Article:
written on behalf of Feigenbaum Law
Many Canadians look to downsize their homes, particularly as they grow older and no longer have children living at home or if they have excess space they no longer need. For others, downsizing may be appropriate due to the physical limitations they experience as they age. However, regardless of the reason for moving, purchasing a new home can come with substantial expenses that quickly add up.
In a recent case heard by the Tax Court of Canada, a taxpayer believed that the denial of certain moving expenses on his tax return amounted to discrimination. This case allowed the Court to consider and discuss how the Canadian Charter of Rights and Freedoms (the “Charter”) applies to the Income Tax Act for personal tax compliance.
The case of Breen v. The King began in 2018 when the taxpayer and his wife incurred expenses in their move from a two-story home into a single-story home to help accommodate the taxpayer’s mobility limitations related to his disability. When the taxpayer submitted his annual tax return, he claimed a medical expense tax credit for expenses related to the home purchase, which included an expense related to the property transfer tax payment. This claim was denied because the Income Tax Act only allows a claim of up to $2,000 allocated to moving expenses.
While the taxpayer acknowledged that he did face statutory limitations, he argued that the provisions in the Income Tax Act violated his equality rights under the Charter because they are “under-inclusive, leading to adverse impact discrimination on the ground of disability.”
The Income Tax Act does not allow for significant moving expenses claims, except for those who move a distance of over 40 kilometres to reside closer to work or school.
In this case, the taxpayer sought to recover costs of $31,598 resulting from expenses related to renovations to the new home of $26,281.90 and the property transfer tax payment of $17,600.
The taxpayer relied on subsection 15(1) of the Charter, which reads:
“15(1) Every individual is equal before and under the law and has the right to the equal protection and equal benefit of the law without discrimination and, in particular, without discrimination based on race, national or ethnic origin, colour, religion, sex, age or mental or physical disability.”
In its analysis, the Court noted that in determining whether the Income Tax Act discriminates against an individual, it is important to bear in mind that not every distinction or difference in treatment amongst people will result in a finding of discrimination. While the Income Tax Act does make certain distinctions, the Court wrote that the legislation does so in an attempt to generate revenue for the government while balancing a wide range of economic and social policies.
The Court found that, under this context, there was no direct line between equal benefit under the law and the right to receive the same amounts, deductions, or benefits. The Court also noted that the Income Tax Act does not discriminate because the statutory requirements of the legislation applies to all taxpayers. In other words, everybody who pays taxes is subject to various limitations on what they can and cannot claim, although the details of what those claims include are different for each individual.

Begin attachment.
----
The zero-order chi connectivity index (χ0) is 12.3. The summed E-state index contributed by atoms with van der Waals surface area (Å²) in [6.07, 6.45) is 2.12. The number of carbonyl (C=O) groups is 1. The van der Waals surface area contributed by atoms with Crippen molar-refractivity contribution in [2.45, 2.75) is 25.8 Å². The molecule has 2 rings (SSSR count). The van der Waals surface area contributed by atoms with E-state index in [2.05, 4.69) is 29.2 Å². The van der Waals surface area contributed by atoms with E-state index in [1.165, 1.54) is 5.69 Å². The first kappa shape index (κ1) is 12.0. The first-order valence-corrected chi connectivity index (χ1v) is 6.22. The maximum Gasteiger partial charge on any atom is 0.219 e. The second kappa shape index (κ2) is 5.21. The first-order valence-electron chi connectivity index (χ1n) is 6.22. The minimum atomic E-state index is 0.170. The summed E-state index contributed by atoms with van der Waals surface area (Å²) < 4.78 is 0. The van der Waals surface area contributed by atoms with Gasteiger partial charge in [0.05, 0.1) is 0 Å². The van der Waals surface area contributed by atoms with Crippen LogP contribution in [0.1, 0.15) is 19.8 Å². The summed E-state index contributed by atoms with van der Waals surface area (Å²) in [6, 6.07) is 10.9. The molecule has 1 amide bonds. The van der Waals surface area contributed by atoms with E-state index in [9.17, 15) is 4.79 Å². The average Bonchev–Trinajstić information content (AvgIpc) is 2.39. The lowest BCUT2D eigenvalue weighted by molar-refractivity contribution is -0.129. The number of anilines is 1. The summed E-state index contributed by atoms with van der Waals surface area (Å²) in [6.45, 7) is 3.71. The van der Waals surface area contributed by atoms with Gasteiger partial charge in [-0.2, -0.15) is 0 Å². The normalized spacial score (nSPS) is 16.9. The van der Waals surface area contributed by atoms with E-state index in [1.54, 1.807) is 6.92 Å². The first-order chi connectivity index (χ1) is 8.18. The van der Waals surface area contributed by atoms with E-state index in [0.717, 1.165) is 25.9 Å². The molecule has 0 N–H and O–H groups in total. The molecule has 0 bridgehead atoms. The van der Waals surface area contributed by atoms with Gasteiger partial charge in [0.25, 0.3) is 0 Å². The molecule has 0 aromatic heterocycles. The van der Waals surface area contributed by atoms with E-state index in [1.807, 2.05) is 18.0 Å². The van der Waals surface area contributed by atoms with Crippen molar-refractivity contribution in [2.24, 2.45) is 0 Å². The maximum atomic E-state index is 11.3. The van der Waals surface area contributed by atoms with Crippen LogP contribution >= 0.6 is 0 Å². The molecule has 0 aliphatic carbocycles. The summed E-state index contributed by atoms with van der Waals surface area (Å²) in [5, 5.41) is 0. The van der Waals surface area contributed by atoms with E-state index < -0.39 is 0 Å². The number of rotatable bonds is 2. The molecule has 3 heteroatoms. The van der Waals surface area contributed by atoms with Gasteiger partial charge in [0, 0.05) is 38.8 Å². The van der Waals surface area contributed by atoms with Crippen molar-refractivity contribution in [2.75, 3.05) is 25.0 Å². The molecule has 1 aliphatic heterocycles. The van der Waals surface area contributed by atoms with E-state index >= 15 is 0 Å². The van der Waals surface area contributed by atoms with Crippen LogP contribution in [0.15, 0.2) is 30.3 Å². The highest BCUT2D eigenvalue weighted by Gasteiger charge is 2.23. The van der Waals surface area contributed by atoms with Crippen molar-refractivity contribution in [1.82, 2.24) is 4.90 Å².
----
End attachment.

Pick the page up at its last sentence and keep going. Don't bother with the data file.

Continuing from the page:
Court acknowledges that Income Tax Act does not specifically address certain expenses claimed by taxpayer
The taxpayer also argued that the silence of the Income Tax Act in relation to the new home purchase payments were a violation of his equality rights due to the violation of what the Income Tax Act fails to state or allow, as opposed to what the Act does state. The taxpayer told the Court that his own financial constraints prevented him from renovating his old home or building a new one and that the most viable financial option available to him and his wife was to relocate to a new residence.
The Court found that the taxpayer was correct in his findings that there was nothing in the Income Tax Act to allow for these expenses, but the Judge went on to add that “even if I accept that what he is proposing is not already covered in the moving expense category, he is seeking a benefit that is not provided to anyone under the Income Tax Act.”
The Court cited the case of Ali v. Canada, which dealt with a claim regarding a medical expense tax credit that was found to be discriminatory because it did not allow for the taxpayer to claim the cost of dietary supplements. In this case, the Federal Court of Appeal found that there was no discrimination as the exclusion of supplements is a limitation imposed on all taxpayers, not just those seeking to use them and claim them for one specific reason. However, in other cases, courts have held that there is no discrimination “with respect to a taxpayer’s inability to claim the medical expense tax credit for vitamins, organic food, supplements.”
In the case at hand, the Court was sympathetic to the issues and limitations faced by the taxpayer but denied his Charter arguments regarding discrimination because the provisions at issue do not systematically exclude people with a disability and are enforced equally to all taxpayers.
Whether you need help with personal tax planning or are looking for legal advice related to corporate taxes, Feigenbaum Consulting has extensive experience helping individual and corporate clients understand their tax obligations and take advantage of tax breaks where applicable. We help clients in both the United States and Canada and help clients manage their matters on both sides of the border. To speak with one of our team members regarding your questions about tax compliance and available credits, call us at (416) 468-7298